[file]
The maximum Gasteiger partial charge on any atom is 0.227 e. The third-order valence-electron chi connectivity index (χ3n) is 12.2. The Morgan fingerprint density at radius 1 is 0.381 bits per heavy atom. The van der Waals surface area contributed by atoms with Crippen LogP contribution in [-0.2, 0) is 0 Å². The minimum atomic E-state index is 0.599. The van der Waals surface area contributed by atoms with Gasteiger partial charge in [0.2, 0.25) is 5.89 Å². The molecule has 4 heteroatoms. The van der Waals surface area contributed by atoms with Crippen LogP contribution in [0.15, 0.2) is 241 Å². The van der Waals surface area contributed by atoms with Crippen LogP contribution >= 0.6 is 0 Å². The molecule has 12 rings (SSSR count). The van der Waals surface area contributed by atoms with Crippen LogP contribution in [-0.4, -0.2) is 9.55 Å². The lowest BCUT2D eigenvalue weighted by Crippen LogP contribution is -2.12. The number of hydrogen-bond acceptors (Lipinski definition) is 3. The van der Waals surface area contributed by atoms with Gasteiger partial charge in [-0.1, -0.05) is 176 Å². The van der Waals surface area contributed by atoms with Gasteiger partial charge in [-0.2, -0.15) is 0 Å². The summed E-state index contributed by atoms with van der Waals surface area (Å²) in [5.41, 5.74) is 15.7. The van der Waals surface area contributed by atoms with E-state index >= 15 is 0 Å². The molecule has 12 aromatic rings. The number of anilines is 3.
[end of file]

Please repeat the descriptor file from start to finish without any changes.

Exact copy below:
The maximum Gasteiger partial charge on any atom is 0.227 e. The third-order valence-electron chi connectivity index (χ3n) is 12.2. The Morgan fingerprint density at radius 1 is 0.381 bits per heavy atom. The van der Waals surface area contributed by atoms with Crippen LogP contribution in [-0.2, 0) is 0 Å². The minimum atomic E-state index is 0.599. The van der Waals surface area contributed by atoms with Gasteiger partial charge in [0.2, 0.25) is 5.89 Å². The molecule has 4 heteroatoms. The van der Waals surface area contributed by atoms with Crippen LogP contribution in [0.15, 0.2) is 241 Å². The van der Waals surface area contributed by atoms with Crippen LogP contribution >= 0.6 is 0 Å². The molecule has 12 rings (SSSR count). The van der Waals surface area contributed by atoms with Crippen LogP contribution in [-0.4, -0.2) is 9.55 Å². The lowest BCUT2D eigenvalue weighted by Crippen LogP contribution is -2.12. The number of hydrogen-bond acceptors (Lipinski definition) is 3. The van der Waals surface area contributed by atoms with Gasteiger partial charge in [-0.1, -0.05) is 176 Å². The van der Waals surface area contributed by atoms with Gasteiger partial charge in [-0.2, -0.15) is 0 Å². The summed E-state index contributed by atoms with van der Waals surface area (Å²) in [5.41, 5.74) is 15.7. The van der Waals surface area contributed by atoms with E-state index >= 15 is 0 Å². The molecule has 12 aromatic rings. The number of anilines is 3.